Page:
The old town hall- the Stara Radnice - houses the tourist information office (as well as the Brno wheel and the Brno dragon, symbols of two famous legends surrounding the city); the staff are friendly but not very helpful or proactive. We asked about visiting Villa Tugendhat but we were told that it was by advance reservation only for guided tours; tours are usually full for the forthcoming six weeks. I really wanted to visit and asked if a staff member could phone and enquire about cancellations; I was told there wouldn't be any and so nobody phoned. I mentioned that we were looking for something a bit different to do and that I was recovering from foot surgery and didn't really want to do something that involved lots of walking. One staff member suggested sky diving (I'm not joking) but added it was only possible in summer. Another suggested going to a water-park; she stared at me blankly when I pointed out I had no swimming gear and it wasn't really an activity that was special to Brno (maybe she thought it would be therapeutic). One good thing about the TIC is that there are loads and loads of leaflets and several different 'What's on' publications so if you turn up with a guidebook or you've not done any research, you can easily find out where there is to see and do. Among the ones we picked was one that described a walk around a residential area of the city in which there are a number of interesting architect designed houses, something we'd have enjoyed had I been more mobile.
Perhaps because it was approaching the end of autumn Namesti Svobody was rather quiet with people passing through rather than stopping at one of the cafes. I got the impression that this is the place to stop for a coffee or beer in summer, but in the winter only a few hardy people sit outside with a coffee and a cigarette. Zeleny Trh (the Cabbage Market) was much livelier; a fresh produce market where the stalls are clustered around a slightly grotesque baroque fountain. From here it's a short walk to the cathedral of St. Peter and St. Paul; with its gothic revival twin towers it is perhaps the most recognisable visual symbol of Brno. The cathedral is a mishmash of styles with bits added here and there over the centuries according to the prevailing fashions, or practical necessity. The tower can be climbed for a small charge and no doubt a trip to the top is rewarded with fantastic views; we contented ourselves with a look around the main body of the church, discreetly tagging on to the tail end of a guided tour to learn more.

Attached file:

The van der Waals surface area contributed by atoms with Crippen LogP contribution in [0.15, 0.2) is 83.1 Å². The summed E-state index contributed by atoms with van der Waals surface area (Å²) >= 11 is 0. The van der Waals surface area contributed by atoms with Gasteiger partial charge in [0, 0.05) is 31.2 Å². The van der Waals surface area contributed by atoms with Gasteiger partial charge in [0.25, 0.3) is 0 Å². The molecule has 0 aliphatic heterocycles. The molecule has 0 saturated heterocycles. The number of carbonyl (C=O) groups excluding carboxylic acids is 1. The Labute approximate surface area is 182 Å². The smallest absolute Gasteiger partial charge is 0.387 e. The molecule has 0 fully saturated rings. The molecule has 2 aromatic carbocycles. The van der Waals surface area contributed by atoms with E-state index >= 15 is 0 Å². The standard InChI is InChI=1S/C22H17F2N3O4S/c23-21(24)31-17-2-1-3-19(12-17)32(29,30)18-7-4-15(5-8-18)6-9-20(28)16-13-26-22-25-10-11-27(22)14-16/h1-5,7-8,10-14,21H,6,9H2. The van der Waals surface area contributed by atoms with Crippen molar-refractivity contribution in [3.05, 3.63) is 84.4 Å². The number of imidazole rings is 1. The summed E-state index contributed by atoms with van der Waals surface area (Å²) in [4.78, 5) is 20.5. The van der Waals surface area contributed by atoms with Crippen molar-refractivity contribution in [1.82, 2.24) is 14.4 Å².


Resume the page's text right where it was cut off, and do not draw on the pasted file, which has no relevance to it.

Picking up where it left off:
I'd have easily spent a few days in Brno given the chance but we had plans and couldn't stay. It's a lively and youthful city where there appears to be plenty going on. Ice hockey is a massive spectator sport; we stayed over on a Friday night and the bars were full of people watching a televised game. I get the impression that people in Brno like to make the most of what's available to them; through the window of a small basement bar near our hotel we could see that the place was packed with people watching a guitar duo playing. There are posters all over town for concerts, lessons and sports clubs; it seemed to me a city where people really live life.
I found Brno surprisingly cosmopolitan, but with a distinctly Czech attitude. No doubt being the seat of several important national institutions, as well as a major venue for international exhibitions and conferences, contributes to this. Restaurants cover the range of price brackets and international cuisines; there are cosy traditional pubs and sleek modern boutique bars. Hotels, too, cover a range of pricing options and there are plenty of good independent hotels that don't fall under a generic, faceless international branding. Service tends to be efficient but not very friendly; we found that the more downmarket we went, the more friendly the staff became.
Wizz Air flies to Brno from Luton Airport; flying in to Prague, Bratislava or Vienna are all viable options as Brno can be reached easily by train from those cities. People rave about Prague; it's a very beautiful city but it's too large to comfortably explore in a weekend. Try Brno, I dare you; it's visually quite stunning, it's lively and there's a heck of a lot going on.
Summary: The Czech Republic's lively second city